However, as the Connecticut Mirror's Mark Pazniokas notes, Stemerman is vulnerable to some of the very attacks he leveled in this ad. Stemerman was a registered Democrat when he lived in New York City, and he donated to Barack Obama's presidential campaign in 2007. Most of Stemerman's donations have gone to Team Red, including to Mitt Romney's 2012 bid and to Obsitnik's campaign against Democratic Rep. Jim Himes that cycle.
● FL-Gov: St. Pete Polls recently released their first survey of next month's Republican primary, and they're the latest outfit to find Rep. Ron DeSantis' stock rising. Their poll gives DeSantis a wide 50-30 advantage over state Agriculture Commissioner Adam Putnam.
That's DeSantis' largest margin in any survey to date, but every poll released this month has found him surging into the lead. Some of those surveys earlier in July have been from DeSantis or his allies instead of disinterested parties, but if Putnam has any better numbers, he hasn't released them yet.
● NY-Gov, NY-AG: Quinnipiac's new poll of New York's Democratic primary for governor shows Gov. Andrew Cuomo maintaining a wide advantage over actress and activist Cynthia Nixon, whom he leads 59-23. That's actually a bigger gulf than when Quinnipiac last surveyed the race in April and found Cuomo up 50-28. (One thing to note, though, is that Quinnipiac sampled registered voters rather than likely voters, even though the Sept. 13 primary is now just two months away.) In the general election, Cuomo would beat Republican Marc Molinaro 57-31; a Nixon-Molinaro matchup wasn't tested.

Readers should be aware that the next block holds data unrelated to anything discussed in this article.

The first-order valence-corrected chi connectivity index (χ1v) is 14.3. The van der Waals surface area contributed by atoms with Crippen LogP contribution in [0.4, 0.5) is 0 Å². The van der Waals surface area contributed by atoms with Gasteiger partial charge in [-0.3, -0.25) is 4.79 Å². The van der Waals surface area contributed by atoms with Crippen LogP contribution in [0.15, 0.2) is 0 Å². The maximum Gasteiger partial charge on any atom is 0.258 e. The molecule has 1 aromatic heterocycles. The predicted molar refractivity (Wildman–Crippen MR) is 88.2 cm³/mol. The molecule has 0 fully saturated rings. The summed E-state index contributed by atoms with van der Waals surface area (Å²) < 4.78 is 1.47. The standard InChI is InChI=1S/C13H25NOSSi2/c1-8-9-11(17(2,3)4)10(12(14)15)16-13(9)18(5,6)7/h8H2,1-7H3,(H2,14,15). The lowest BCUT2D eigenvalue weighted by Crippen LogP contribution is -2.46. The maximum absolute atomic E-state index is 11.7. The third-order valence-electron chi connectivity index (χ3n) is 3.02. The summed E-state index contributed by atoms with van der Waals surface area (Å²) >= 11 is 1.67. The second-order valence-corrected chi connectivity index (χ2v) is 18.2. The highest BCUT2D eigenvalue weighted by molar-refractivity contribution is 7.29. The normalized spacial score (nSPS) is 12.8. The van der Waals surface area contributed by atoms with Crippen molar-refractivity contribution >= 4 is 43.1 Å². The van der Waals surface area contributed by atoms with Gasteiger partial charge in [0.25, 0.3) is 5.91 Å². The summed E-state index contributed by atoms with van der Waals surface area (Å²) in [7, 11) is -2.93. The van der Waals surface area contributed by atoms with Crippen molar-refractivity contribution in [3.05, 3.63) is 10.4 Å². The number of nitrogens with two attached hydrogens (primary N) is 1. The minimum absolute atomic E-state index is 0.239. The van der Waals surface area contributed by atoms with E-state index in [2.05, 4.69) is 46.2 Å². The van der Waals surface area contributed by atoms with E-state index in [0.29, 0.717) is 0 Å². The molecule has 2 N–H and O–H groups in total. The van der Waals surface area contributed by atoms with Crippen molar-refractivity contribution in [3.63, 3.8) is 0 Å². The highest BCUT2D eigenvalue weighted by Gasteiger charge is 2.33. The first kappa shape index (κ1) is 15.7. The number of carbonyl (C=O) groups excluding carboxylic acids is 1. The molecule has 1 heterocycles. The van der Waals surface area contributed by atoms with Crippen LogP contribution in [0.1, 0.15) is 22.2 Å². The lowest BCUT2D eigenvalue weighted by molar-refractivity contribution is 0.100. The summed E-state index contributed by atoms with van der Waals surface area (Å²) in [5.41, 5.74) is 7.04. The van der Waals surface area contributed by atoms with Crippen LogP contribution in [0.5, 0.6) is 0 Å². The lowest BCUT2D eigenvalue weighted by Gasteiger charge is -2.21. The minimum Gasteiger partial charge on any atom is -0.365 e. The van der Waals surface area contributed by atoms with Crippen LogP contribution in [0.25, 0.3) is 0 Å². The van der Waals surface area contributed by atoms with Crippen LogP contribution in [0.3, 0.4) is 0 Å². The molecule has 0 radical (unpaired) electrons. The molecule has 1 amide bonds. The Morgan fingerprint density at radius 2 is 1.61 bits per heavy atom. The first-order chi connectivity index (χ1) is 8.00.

The Democratic primary for the open attorney general's post is much tighter. There, New York City Public Advocate Tish James holds a 26-15 lead on Rep. Sean Patrick Maloney, while law professor Zephyr Teachout is at 12 and former Cuomo administration official Leecia Eve takes just 3 percent. With 42 percent of voters undecided, this race could wind up with many different outcomes.
● PA-Gov: Democratic Gov. Tom Wolf has released his first negative TV ad against Republican Scott Wagner. The spot calls Wagner the "ultimate Harrisburg insider" and argues he does the bidding of the oil and gas industry after they spent millions lobbying the legislature. They also claim he sides with Wall Street over state retirees and that he's against closing corporate tax loopholes.
● RI-Gov: The Democratic Governors Association has announced that it has sent $1 million to the Alliance for a Better Rhode Island PAC to support Democratic Gov. Gina Raimondo this fall, which is a sizable investment for such a small state.